Chest pain is assessed based on its characteristics and the background risk of a person. Chest pain is broadly categorised into typical cardiac, atypical cardiac, and non-cardiac pain. Chest pain is also described as to whether it is occurring at rest or only with exertion. Background risk of a person is assessed based on age, gender, presence of diabetes, high blood pressure, high cholesterol, history of smoking, and family history of premature coronary heart disease. A typical chest pain at rest in a person with high background risk is most likely due to an evolving heart attack or an impending warning for a heart attack. Probability continues to be high even if the pain is atypical for heart pain. Confirmation of a suspected heart attack is done with electrocardiogram (ECG) and/ or cardiac enzymes (troponins, CPK-MB). A second ECG is done within 30 minutes if first ECG is normal. Cardiac enzymes get elevated at least 3 hours after onset of chest pain. Hence, the test should be repeated if it is done in less than 3 hours after the onset.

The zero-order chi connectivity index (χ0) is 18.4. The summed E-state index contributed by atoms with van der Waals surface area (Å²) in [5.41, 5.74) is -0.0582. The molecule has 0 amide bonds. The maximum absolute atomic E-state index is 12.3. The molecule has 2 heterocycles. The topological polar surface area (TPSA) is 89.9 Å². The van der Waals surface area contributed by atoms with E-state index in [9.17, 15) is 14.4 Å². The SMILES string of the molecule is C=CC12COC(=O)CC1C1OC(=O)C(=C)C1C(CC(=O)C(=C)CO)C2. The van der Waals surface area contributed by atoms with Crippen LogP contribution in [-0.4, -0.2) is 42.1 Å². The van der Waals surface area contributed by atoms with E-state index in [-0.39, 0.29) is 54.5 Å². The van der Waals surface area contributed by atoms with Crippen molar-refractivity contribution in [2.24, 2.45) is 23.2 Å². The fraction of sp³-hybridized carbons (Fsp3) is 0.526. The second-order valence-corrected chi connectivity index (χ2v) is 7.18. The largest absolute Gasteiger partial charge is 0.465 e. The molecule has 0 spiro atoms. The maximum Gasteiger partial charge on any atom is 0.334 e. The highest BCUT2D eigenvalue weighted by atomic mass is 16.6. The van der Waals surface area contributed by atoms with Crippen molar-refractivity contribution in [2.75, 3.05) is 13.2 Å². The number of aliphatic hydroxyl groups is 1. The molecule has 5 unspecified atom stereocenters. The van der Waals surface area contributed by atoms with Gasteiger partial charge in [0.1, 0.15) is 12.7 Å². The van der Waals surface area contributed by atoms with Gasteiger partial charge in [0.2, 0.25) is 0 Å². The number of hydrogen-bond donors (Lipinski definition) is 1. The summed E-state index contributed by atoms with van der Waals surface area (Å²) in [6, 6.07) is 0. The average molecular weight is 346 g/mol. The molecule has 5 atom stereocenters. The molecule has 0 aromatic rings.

I experience chest pain sometimes. Does it mean I can get a heart attack?
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